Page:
Sunday, April 26, 2009


I did this one for Monday Magazine and was pretty happy with how it turned out. Building character in these small pieces is a challenge but I was pleasantly surprised with this one. Of course, when it's metal legends Kreator they pretty much build character all by themselves.

A quarter-century of violence
Kreator just keep on thrashing

It’s strange talking to Mille Petrozza. Petrozza, vocalist/guitarist of pioneering German thrash-metal band Kreator, is the man responsible for countless amounts of incredible guitar riffs and obscenely catchy songs that have been the backdrop to many a night spent drinking beers and talking metal shop with the pals. But Petrozza is a mild man when not on stage, and as we chat, this legend of Teutonic thrash is sitting on a bed in a hotel in Cleveland; “We’re in Cleveland today. The shows are all very good,” he says in a monotone at the beginning of our conversation, with the mannerism of a very polite man who’s done a lot of interviews in his day.
But polite does not a thrash album make: with album titles like Violent Revolution, Enemy of God and, their most recent, Hordes of Chaos, comprising the band’s new-millennium catalogue, you’d be right to guess that lyrics about relationships or drunken nights at the bar would be a bit misplaced. This is serious stuff, and this is where Petrozza starts to open up.
“The thing is, playing this kind of music, playing extreme metal, demands extreme lyrics, otherwise not only would it not fit, it would make the whole music sound ridiculous and pointless,” he says. “I think it’s just necessary to have these lyrics if you want to make sense in your music and what you want to get across to people.”
Looking back, Petrozza pinpoints 1988—four years after the band formed—as the year his lyrical focus shifted from fantasy to reality but is quick to add that he’s not here to preach.
“It’s not that we want to spread a message or tell people what to think but we do want songs that make sense, you know?” he says. “We want to be happy with the music and the lyrics so we can perform them more convincingly.”
In a better world, this man wouldn’t be in a quiet hotel room in Cleveland waiting to play an okay-sized venue as he trucks across North America in less-than-perfect conditions. He’d be rewarded for 25 years of uphill battle, 25 years of thrashing good times, 25 years of being at the forefront of an underdog of a subgenre. Maybe next time around, Mille. But until then, you should stop worrying about trying to convince anyone—your music already does that just fine.
-Greg Pratt

Sunday, April 19, 2009


I wrote this piece for Boulevard Magazine in Victoria.

Where’s the Beef?
To vegans, it’s nowhere to be found

By Greg Pratt

If you’re looking to spice up your eating habits, one way to add more is to take away. To take away the meat, that is, and switch over to a vegan diet (abstaining from any animal products, including dairy: bye-bye, cheese!). It’s healthy, it’s fun and it’s tasty. These days there’s no shortage of information and organizations to help out; the worldwide vegan scene has come a long way in the past 20 years.
And the face of the local vegan scene is certainly Sarah Kramer. Kramer has written (or co-written) four vegan cookbooks and has become something of a celebrity in food circles. As Kramer and I sit down to eat and chat at a local cafĂ©, she is recognized by someone who asks, “You write the vegan cookbooks, right?” After Kramer accepts some compliments, she tells me about her growing up vegetarian.
“My mom raised me vegetarian since birth in Regina in the ‘70s, so it wasn’t easy,” she says, as we dive in to a delicious vegan lunch of huge yam crackers with various dips (it may not sound like much but, yes, it’s very filling and very tasty). “There was one health-food store, in the basement of our friend’s house. And there weren’t products; my mom had to make everything from scratch. I think that’s part of where my love of creating stuff in the kitchen came from. I was vegetarian my whole life, except for a small period in high school where I did a little experimenting, like teenagers do,” she laughs.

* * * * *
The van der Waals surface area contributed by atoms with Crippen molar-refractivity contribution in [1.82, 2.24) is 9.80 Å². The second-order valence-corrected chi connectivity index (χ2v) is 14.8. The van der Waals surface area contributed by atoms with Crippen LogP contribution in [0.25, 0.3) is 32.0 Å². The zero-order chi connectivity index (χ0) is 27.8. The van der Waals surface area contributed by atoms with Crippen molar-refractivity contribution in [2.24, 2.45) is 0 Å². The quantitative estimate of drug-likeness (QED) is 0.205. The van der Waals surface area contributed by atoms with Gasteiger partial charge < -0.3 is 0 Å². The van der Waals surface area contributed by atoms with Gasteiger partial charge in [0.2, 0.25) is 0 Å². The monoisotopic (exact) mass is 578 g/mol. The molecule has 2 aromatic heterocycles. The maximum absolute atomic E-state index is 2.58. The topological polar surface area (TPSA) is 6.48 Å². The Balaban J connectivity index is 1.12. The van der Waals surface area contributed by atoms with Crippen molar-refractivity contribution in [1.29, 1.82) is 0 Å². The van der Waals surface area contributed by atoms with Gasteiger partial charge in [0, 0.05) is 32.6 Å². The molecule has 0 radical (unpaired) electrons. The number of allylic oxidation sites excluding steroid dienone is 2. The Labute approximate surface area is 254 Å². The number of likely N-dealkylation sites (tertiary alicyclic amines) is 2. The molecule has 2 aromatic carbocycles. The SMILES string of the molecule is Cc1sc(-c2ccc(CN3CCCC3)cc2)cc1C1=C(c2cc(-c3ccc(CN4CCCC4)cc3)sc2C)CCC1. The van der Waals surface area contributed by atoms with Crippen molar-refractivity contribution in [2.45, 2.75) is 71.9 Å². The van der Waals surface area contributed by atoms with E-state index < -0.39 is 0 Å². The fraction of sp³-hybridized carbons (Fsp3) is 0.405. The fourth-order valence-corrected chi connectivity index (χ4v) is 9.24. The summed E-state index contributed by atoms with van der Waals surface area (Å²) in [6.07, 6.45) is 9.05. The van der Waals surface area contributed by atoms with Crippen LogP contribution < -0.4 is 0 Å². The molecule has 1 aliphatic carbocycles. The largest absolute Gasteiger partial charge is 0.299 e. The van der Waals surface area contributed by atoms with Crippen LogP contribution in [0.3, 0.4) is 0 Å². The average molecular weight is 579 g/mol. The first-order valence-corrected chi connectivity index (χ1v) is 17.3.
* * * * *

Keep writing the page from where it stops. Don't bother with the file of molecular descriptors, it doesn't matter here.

Kramer, now 40, was diagnosed with chronic fatigue syndrome in her early 20s; she says switching to a vegan diet helped her beat the condition. These days she feels and looks great, and goes non-stop promoting the vegan lifestyle. When we got together to chat she had just returned from a book tour for her latest, Vegan A Go-Go!, and is busy putting together a 2010 calendar and unabashedly debunking the myth that you won’t have any energy if you don’t eat meat.
Another myth is that veganism is inherently more expensive than a meat-based diet. Kramer says that if people are buying a lot of fake meat products or other pre-packaged food this may be the case, but if you’re making more meals from scratch, it’s not an expensive way to eat.
“I can make a giant pot of chili for six bucks if I go out and buy all the ingredients,” she says. “But a can of Amy’s chili is four dollars. Making your own wheat-gluten fake meat products is so easy and you can do it for pennies. It just takes a little time.”
The biggest vegan-related myth is that all vegans eat is bread and peanut butter, maybe some twigs for flavour, a bit of dirt as a spice . . . the truth is much different. Chatting with Kramer, we dive into a date/avocado/chocolate vegan cheesecake of sorts, which is almost too tasty for either of us to handle.
“Bland food is bland. So bland vegan food will be as bland as bland non-vegan food,” says Victoria’s Dave Shishkoff, the Canadian correspondent for Friends of Animals, a 50-year-old organization that promotes respectful treatment of animals through animal rights and vegan advocacy. “The most common way to de-bland foods is to spice them up, and luckily the all herbs and spices I can think of are plant-based. Veganism actually opens up a whole new world of flavourful delights for many people. Suddenly, the entire produce section of the grocery store is more in focus, and there is a very wide range of fruits and vegetables out there. Veganism encourages people to expand their horizons and try them all.”